Lord Collingwood's objection to novels is thus expressed: "Above all things, keep novels out of their reach. They are the corrupters of tender minds, they exercise the imagination instead of the judgment, make them all desire to become the Julias and Cecilias of romance, and turn their heads before they are enabled to distinguish truth from fictions merely devised for entertainment. When they have passed their climacteric it will be time enough to begin novels." In another place he urges his daughters to study geography and whenever there are any particular events happening, to examine the map and see where they took place. "You are," he tells them, "at a period of life when the foundation of knowledge has to be laid and of those manners and modes of thinking which distinguish gentlewomen from Miss Nothings. A good woman has great and important duties to do in the world and will always be in danger of doing them ill unless she have acquired knowledge. Never do anything that can denote an angry mind; for although everybody is born with a certain degree of passion and will sometimes, from untoward circumstances, feel its operation and be what is called 'out of humour,' yet a sensible man or woman will not allow it to be discovered. Check it and restrain it and never make any determination until you find it has entirely subsided; and never say anything that you may afterwards wish unsaid."

Again he writes to his girls, "It is exactly your age that much pains should be taken; for whatever knowledge you acquire now will last you all your lives. The impression which is made on young minds is so strong that it never wears out; whereas everybody knows how difficult it is to make an old snuff-taking lady comprehend anything beyond pam or spadille. Such persons hang very heavy on society. Remember, gentle manners are the first grace which a lady can possess. Whether she differ in her opinion from others or be of the same sentiment, her expression should be equally mild. A positive contradiction is vulgar and ill-bred."

I have dealt with Lord Collingwood's views of the education of girls and I do not think the newest of new High Schools have much to add to his principles. It remains to give his ideas about the education of boys.

He writes to Mrs. Hall, "You have now three boys and I hope they will live to make you very happy when you are an old woman. But let me tell you the chance is very much against you unless you are for-ever on your guard. The temper and disposition of most people are formed before they are seven years old, and the common cause of badness is the too great indulgence and mistaken fondness which the affection of a parent finds it difficult to veil, though the happiness of the child depends upon it. Your measures must be systematic; whenever they do wrong, never omit to reprove them firmly but with gentleness. Always speak to them in a style and language rather superior to their years. Proper words are as easily learned as improper ones. When they do well and deserve commendation, bestow it lavishly. Let the feelings of your heart flow from your eyes and tongue; and they will never forget the effect which their good behaviour had upon their mother, and this at an earlier time of life than is generally thought."

He objects to too early specialisation for the career of an officer. Instead of going too early to sea he suggest the following plan:--"I would recommend them to send their young son to a good mathematical school and teach him to be perfect in French and Spanish or Italian; and if he spend two years in hard study he will be better qualified at the end than if he came at once to sea. If parents were to see how many of their chickens go to ruin by being sent too early abroad they would not be so anxious about it."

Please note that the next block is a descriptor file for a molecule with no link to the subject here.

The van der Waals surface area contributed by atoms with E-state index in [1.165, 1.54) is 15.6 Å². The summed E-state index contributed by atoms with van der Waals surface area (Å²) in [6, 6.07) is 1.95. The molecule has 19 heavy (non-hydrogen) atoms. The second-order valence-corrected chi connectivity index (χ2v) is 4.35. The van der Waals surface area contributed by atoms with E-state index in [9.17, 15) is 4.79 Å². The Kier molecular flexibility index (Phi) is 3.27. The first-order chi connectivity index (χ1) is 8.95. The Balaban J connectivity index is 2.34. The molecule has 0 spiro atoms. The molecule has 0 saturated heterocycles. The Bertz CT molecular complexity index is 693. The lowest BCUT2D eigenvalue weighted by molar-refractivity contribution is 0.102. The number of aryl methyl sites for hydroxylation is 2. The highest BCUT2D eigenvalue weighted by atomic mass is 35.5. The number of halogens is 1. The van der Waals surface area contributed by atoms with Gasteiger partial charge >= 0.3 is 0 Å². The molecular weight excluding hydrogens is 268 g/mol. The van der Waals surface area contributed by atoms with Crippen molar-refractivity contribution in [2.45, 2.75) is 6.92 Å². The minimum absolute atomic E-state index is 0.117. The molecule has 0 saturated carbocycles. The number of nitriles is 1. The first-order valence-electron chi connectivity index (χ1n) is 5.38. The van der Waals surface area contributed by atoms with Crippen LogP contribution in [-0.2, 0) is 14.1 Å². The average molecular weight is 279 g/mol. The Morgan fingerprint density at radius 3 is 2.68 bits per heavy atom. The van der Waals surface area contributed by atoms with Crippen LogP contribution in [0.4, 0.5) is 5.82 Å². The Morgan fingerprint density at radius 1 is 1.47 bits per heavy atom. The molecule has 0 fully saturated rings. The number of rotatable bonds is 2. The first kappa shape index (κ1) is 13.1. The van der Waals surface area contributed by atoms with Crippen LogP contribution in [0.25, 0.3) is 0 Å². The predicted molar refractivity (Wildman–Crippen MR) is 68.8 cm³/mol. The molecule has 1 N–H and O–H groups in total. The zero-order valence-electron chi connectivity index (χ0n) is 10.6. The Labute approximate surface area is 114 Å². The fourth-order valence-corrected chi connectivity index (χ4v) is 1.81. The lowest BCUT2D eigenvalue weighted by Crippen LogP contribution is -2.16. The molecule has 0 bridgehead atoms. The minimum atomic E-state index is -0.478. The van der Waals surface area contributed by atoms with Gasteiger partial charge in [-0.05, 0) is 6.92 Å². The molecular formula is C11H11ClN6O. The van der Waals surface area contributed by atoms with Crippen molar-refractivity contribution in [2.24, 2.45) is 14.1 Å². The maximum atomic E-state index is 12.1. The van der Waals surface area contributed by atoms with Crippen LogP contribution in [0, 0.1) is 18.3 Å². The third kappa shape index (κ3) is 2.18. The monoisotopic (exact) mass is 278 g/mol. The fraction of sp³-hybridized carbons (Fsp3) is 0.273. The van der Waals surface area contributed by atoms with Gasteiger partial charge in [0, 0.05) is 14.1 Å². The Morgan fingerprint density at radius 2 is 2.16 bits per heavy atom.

What Lord Collingwood desiderated most of all was that his lieutenants should have learnt to work hard and to be observant. He thus pours contempt on the youth who cannot work. "I am told the boy's want of spirits is owing to the loss of his time when he was in England, which is a subject that need give his mother no concern, for if he takes no more pains in his profession than he has done, he will not be qualified for a lieutenant in sixteen years and I should be sorry to put the safety of a ship and the lives of the men into such hands. He is no more use here as an officer than Bounce (Lord Collingwood's old dog), and not near so entertaining. She writes as if she expected that he is to be a lieutenant as soon as he has served six years, but that is a mistaken fancy, and the loss of his time is while he is at sea. He is living on the Navy and not serving in it. If he goes he may stay, for I have no notion of people making the service a mere convenience for themselves as if it were a public establishment for loungers."

Of another youth he says, "Young --- has returned to me, but I have little hope of his being a sailor. He does not take notice of anything nor any active part in his business; and yet I suppose when he has dawdled in a ship for six years he will think himself very ill-used if he is not made a lieutenant. Offices in the Navy are now made the provision for all sorts of idle people."

Lord Collingwood recommends the following course for young midshipmen. "If his father intended him for the sea he should have been put to a mathematical school when twelve years old. Boys make little progress in a ship without being well practised in navigation, and fifteen is too old to begin, for very few take well to the sea at that age. If, however, Mr. --- is determined, he should lose no further time but have his son taught trigonometry perfectly before he begin navigation. If the boy has any taste for drawing it will be a great advantage to him and should be encouraged."

Again he writes of another youth, "I would recommend his father taking him home and putting him to a good mathematical school, perfecting him under his own eye in navigation, astronomy, mechanics and fortifications. He knows enough now of ships to make the application of what he learns easy to him, and when his head is well stocked he will be able to find employment and amusement without having recourse to company which is as often bad as good. He has spirit enough to make a good officer and an honourable man, but he must make his studies a business to which he must be entirely devoted. Drawing is the best kind of recreation. If he be sent immediately to sea he may become a good sailor, but not qualified to fill the higher offices of his profession, or to make his way in them."

Lord Collingwood's views upon education merit the attention of all who are interested in the subject, but they seem to possess a special value at the present time when the newspapers are full of letters discussing the training of naval officers.

Proofread by Leslie Noelani Laurio, May, 2011